Platelet derived growth factor (PDGF)-induced reactive oxygen species in the lens epithelial cells: the redox signaling

Exp Eye Res. 2004 Jun;78(6):1057-67. doi: 10.1016/j.exer.2004.02.004.


Low level of reactive oxygen species (ROS) has been shown to play an important role in host defense and mediating mitogen-stimulated cell signaling in several cell types. This study is to identify the mitogen-induced endogenous ROS generation and the range of exogenous H(2)O(2) that initiate redox signaling and cell proliferation in human lens epithelial cells (HLE B3), using platelet-derived growth factor (PDGF) as a model. To detect ROS generation, serum starved HLE cells (1.6 million) were loaded with fluorescent dye, 2',7'-dichlorofluorescin diacetate (DCFH-DA), before exposing to PDGF (1 ng ml(-1)). The fluorescence generated from the oxidant-sensitive DCFH, the intracellular product of DCFH-DA hydrolysate, was immediately measured in live cells by confocal laser light microscopy (lambda(Ex)=488 nm, lambda(Em)=522 nm, laser power=10%). PDGF-stimulated cells showed strong transient fluorescence during the 60 min while no fluorescence could be seen in the unstimulated cells. The PDGF-induced fluorescence could be suppressed with cells preloaded with N-acetyl-L-cysteine (NAC, 30 mm), catalase (1 mg ml(-1)), or D-mannitol (100mm). The ability of catalase to penetrate and function in HLE cells was confirmed by western blot, enzyme activity and immunofluorescence microscopic analyses. PDGF induced DNA synthesis within one hour as measured by (3)H-thymidine incorporation, and transiently activated the mitogen-activated protein kinases (MAPKs) of ERK1/2 and JNK. PDGF-stimulated DNA synthesis and MAPK activation were eliminated in the presence of catalase or mannitol. Low levels of H(2)O(2) (10-20 microm) mimicked PDGF in both MAPK stimulation and cell proliferation. In conclusion, the mitogenic stimulus function of PDGF in HLE cells appears to be mediated via ROS to activate MAPKs and cell proliferation, which can be mimicked by low levels of H(2)O(2). It is proposed that the physiological function of ROS, the redox signaling, is present in the HLE cells and may play an important role in the development and maintenance of the lens.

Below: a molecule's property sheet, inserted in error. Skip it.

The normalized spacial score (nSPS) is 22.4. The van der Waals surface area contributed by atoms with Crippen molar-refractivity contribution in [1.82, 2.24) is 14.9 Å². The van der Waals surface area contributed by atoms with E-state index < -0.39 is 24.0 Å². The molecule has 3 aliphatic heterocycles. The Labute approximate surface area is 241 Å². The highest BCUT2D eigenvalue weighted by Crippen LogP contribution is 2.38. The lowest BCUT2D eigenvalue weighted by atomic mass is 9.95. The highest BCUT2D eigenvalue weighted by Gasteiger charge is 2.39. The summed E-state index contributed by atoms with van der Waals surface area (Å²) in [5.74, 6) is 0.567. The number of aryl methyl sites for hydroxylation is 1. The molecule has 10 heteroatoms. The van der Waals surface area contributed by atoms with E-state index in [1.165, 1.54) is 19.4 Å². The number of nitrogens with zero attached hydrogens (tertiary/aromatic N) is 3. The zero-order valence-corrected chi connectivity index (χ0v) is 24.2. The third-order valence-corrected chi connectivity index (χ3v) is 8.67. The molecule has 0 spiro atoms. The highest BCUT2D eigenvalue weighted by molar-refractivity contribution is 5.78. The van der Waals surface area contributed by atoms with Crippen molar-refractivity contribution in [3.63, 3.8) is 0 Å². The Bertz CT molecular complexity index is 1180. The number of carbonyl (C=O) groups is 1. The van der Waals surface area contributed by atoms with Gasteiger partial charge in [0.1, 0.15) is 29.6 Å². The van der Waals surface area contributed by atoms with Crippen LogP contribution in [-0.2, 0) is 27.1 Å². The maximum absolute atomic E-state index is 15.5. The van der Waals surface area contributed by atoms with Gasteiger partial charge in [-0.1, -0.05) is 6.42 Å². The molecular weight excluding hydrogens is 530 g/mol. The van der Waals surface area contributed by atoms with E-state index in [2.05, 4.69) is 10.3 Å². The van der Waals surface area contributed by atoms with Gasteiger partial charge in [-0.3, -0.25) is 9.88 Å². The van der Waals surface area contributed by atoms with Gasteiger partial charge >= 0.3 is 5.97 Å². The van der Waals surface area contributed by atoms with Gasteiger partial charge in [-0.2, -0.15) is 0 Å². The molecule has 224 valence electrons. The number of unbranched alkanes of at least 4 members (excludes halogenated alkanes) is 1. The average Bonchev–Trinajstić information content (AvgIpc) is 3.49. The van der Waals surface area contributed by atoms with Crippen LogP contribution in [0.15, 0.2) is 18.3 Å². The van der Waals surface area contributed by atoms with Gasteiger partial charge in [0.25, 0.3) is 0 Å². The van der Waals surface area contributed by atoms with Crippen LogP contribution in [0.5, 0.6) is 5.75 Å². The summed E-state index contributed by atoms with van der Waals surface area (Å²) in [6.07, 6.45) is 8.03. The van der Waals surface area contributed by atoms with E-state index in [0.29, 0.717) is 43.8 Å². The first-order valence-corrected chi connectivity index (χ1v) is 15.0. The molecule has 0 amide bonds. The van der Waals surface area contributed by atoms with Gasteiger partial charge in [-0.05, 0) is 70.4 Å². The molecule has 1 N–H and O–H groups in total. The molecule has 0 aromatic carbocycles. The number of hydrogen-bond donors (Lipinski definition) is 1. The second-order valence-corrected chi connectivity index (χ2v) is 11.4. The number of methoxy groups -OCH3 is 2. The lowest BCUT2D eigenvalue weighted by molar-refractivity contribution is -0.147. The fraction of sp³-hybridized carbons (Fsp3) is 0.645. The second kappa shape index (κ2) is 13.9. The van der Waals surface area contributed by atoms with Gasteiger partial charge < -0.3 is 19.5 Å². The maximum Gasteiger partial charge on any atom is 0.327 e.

Publication types

  • Research Support, U.S. Gov't, P.H.S.

MeSH terms

  • Antioxidants / pharmacology
  • Catalase / metabolism
  • Catalase / pharmacology
  • Cell Division / drug effects
  • Cells, Cultured
  • Epithelial Cells / drug effects
  • Epithelial Cells / metabolism
  • Humans
  • Hydrogen Peroxide / pharmacology
  • Lens, Crystalline / drug effects*
  • Lens, Crystalline / metabolism
  • Mannitol / pharmacology
  • Microscopy, Confocal
  • Microscopy, Fluorescence
  • Mitogen-Activated Protein Kinases / metabolism
  • Oxidation-Reduction / drug effects
  • Platelet-Derived Growth Factor / antagonists & inhibitors
  • Platelet-Derived Growth Factor / pharmacology*
  • Reactive Oxygen Species / metabolism*
  • Signal Transduction


  • Antioxidants
  • Platelet-Derived Growth Factor
  • Reactive Oxygen Species
  • Mannitol
  • Hydrogen Peroxide
  • Catalase
  • Mitogen-Activated Protein Kinases